With Lilienthal’s death, Wilbur felt that a void had opened in the field of aeronautical research. He revealed his goals in a letter to his father four years later:
But if Wilbur saw himself as the one who might fill the experimental void left by Lilienthal, he was not to begin in any tangible way for nearly three years.
Wibur’s first step into the world of aeronautical research was to write to the Smithsonian Institution:
I wish to obtain such papers as the Institution has published on this subject, and if possible, a list of other works in print...
By 1899, the Smithsonian Institution had become a national center for aeronautical research. After his successful tests over the Potomac River, Samuel Langley had been granted an unprecedented $50,000 from the United States War Department for the construction of a full-scale, man-carrying version of his steam-powered flying model.
After spending three months pouring over the suggested aeronautical literature, Wilbur was encouraged by what he read. Nowhere did he find any means for controlling a flying machine when, and if, it got off the ground.
From his studies, Wilbur perceptively ascertained that a successful flying machine would need three basic elements—wings for lift, a way to propel itself through the air, and, above all, a method of balance and control while in flight.
The Wrights believed that much of the work on basic wing design and surfaces that generate lift had already been done by Lilienthal and other experimenters, and that powerful and efficient internal combustion engines had already been invented. But by the summer of 1899, Wilbur and Orville concluded that balance and control had barely been addressed.
Lilienthal had attempted to maintain balance and control in his gliders by shifting his body weight, but Wilbur reasoned that there must be a better way.
...My observations of the flight of birds, convince me that birds use more positive and energetic methods of regaining equilibrium than that of shifting the center of gravity.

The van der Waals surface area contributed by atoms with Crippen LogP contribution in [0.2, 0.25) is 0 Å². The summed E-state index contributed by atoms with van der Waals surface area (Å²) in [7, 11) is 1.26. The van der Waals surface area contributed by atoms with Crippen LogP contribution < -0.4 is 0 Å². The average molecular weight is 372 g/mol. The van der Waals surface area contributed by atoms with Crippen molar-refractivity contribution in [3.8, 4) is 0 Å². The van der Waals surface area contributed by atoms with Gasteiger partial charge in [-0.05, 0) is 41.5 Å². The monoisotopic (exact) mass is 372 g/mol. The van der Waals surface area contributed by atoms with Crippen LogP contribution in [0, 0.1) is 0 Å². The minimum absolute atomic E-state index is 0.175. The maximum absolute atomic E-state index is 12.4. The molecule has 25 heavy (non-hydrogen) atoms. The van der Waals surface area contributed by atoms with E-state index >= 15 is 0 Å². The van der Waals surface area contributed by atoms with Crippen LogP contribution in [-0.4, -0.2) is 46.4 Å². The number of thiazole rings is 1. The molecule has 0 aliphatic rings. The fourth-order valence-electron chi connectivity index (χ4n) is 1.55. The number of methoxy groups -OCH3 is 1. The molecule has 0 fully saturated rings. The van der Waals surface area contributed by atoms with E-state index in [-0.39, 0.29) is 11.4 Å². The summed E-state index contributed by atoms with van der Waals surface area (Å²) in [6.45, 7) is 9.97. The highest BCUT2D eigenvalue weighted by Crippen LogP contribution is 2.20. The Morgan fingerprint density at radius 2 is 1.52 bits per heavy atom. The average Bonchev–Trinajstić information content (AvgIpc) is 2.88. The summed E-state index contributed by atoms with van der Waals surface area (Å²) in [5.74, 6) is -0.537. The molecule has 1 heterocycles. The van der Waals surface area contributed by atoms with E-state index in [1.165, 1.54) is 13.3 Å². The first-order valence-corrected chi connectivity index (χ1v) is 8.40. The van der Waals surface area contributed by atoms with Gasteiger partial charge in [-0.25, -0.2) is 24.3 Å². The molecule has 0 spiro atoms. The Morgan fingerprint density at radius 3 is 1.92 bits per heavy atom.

But to adapt these subtle organic movements into a man-made wing would be no easy task. Wilbur would need a system that could easily twist the wings without compromising the structural integrity of the airframe.
One Summer evening in 1899, Orville accompanied his sister Katharine to a friend’s house, leaving Wilbur to mind the bicycle shop alone. When a customer dropped in to purchase an inner tube, Wilbur removed the tube from its package and fidgeted with the empty box as he spoke with the customer.
Out of this absent-minded fiddling, Wilbur arrived at the solution to his problem: as he watched the empty box twist back and forth between his fingers, he saw in his mind’s eye a pair of wings—trussed together, twisting back and forth, yet still maintaining their strength and integrity. In this moment of inspiration, he had discovered a way to make a flying machine’s wings perform the subtle maneuvers needed to maintain side-to-side—or lateral—control.
Wilbur put his concept to the test—he built a working model—a kite that he could test in the air. Made of a pine-strip frame covered with fabric and sealed with shellac, the kite spanned five feet.
He’s controlling the glider from the ground with two sticks that he can vary back and forth to pull strings that make the glider warp or twist just like he twisted the box.
—Nick Engler, Wright Brothers Aeroplane Company
But the innovative principles Wilbur successfully tested in this model did not automatically translate into a full-size glider. Wilbur would devote another year of research and planning before attempting to build a glider that he would trust with his own life.
One of the books that was suggested for further study by the Smithsonian Institution was Progress in Flying Machines, written by Octave Chanute.
In May of 1900, Wilbur wrote Chanute and described his own plans for testing a flying machine:
For some years I have been afflicted with the belief that flight is possible to man. My disease has increased in severity and I feel that it will soon cost me an increased amount of money if not my life.
When You Come Among Us -Wilbur and Orville travel to the remote and desolate Outer Banks of North Carolina to begin their quest in Part II of The Wright Brothers' Journey of Invention.
Legendary astronauts John Glenn and the late Neil Armstrong portrayed the voices of Wilbur and Orville in Kitty Hawk. It proved to be the only time that the two most-famous American astronauts collaborated together on such a project. Armstrong's and Glenn's inspiring voice performances of the Wright Brothers' words provide a fitting tribute from two of the greatest heroes of space to the historic pioneers of aviation.
Neil Armstrong and John GlennNeil Armstrong and Wilbur WrightOrville Wright and John GlennOrville Wright and Wilbur Wright